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Bull Body Condition Is Important to Breeding Success

By   /  March 2, 2020  /  Comments Off on Bull Body Condition Is Important to Breeding Success

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When a cow comes up open in a pregnancy check, we often assume it’s because of some fault with the cow. Maybe she was too thin or not cycling well at breeding time. But maybe it’s not the cow at all. According to Karla Wilke, University of Nebraska-Lincoln Range Management and Cow/Calf Specialist, it could be an issue with the bull’s body condition.

Photo by Troy Walz

 

According to Wilke, bulls in a body condition of 5 or 6 have better semen quality than those in a 4 or 7. In addition, they can lose 100 to 200 pounds during breeding season. That’s the equivalent of one to two body condition scores. That means that if your bull isn’t in a BCS of 5.5 to 6.5 now, you have about 90 days to improve his body condition to something that will serve you well during the breeding season.

Is Good Grass Enough?

Spring is typically a time when bulls are fed hay when green grass is not available, a ration that can help them maintain weight, but not gain. Here are some feeding examples for different quality hay and different supplements to help a 1300 pound bull gain 100 pounds.

Time Frame Hay Quantity/Quality Supplement
90 Days 35 Pounds meadow hay
(56% TDN 10% CP)
1 pound Distillers Grain Based Cube
60 Days 31 Pounds meadow hay 3.5 pounds Distillers Grain Based Cube
90 days 29.5 pounds millet hay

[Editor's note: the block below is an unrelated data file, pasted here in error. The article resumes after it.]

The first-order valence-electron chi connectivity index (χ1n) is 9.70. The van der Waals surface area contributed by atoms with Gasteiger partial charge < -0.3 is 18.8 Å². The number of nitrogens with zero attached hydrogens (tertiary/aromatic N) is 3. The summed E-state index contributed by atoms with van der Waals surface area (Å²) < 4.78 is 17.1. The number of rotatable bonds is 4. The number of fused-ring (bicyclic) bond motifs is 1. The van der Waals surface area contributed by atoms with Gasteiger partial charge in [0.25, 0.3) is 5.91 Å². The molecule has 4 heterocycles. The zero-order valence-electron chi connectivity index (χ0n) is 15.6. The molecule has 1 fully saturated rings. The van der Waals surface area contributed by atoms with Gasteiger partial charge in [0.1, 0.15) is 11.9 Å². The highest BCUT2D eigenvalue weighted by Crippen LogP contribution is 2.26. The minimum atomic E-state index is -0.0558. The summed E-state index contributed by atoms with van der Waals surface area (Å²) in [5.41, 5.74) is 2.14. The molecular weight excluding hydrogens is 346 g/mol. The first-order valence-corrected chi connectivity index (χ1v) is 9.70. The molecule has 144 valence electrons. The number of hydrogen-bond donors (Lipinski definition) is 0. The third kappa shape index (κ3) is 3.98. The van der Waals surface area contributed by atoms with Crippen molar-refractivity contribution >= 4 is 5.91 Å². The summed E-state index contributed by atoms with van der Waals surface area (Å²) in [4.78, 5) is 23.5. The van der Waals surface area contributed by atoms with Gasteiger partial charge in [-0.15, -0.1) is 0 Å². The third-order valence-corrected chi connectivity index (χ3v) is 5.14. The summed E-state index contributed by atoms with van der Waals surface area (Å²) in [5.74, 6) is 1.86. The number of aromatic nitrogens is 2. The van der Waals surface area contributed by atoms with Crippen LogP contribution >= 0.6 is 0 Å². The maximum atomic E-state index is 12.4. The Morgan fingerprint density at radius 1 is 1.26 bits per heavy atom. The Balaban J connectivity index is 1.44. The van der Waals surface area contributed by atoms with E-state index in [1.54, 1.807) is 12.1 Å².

(54% TDN, 8% CP)
14 pound of corn silage
(68% TDN 8% CP)
60 days 23 pounds millet hay 27 pounds of corn silage,
4 pounds of wet distillers grains (108% TDN, 30% CP)

 

While you may not be feeding this kind of hay, or these particular supplements, this can give you and idea of the quantity and quality of feed you’d need for weight gain. Since mature bulls often weigh more than 1300 pounds, remember to adjust feed quantities accordingly.

Evaluate Bull Body Condition Early

Sixty days is the minimum amount of time for improving bull body condition, so it’s a good idea to check your animals now. This helpful booklet from the University of Nebraska-Lincoln Extension has everything you need to know about body condition scoring for beef cows.

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About the author

Publisher, Editor and Author

Kathy worked with the Bureau of Land Management for 12 years before founding Livestock for Landscapes in 2004. Her twelve years at the agency allowed her to pursue her goal of helping communities find ways to live profitably AND sustainably in their environment. She has been researching and working with livestock as a land management tool for over a decade. When she's not helping farmers, ranchers and land managers on-site, she writes articles, and books, and edits videos to help others turn their livestock into landscape managers.

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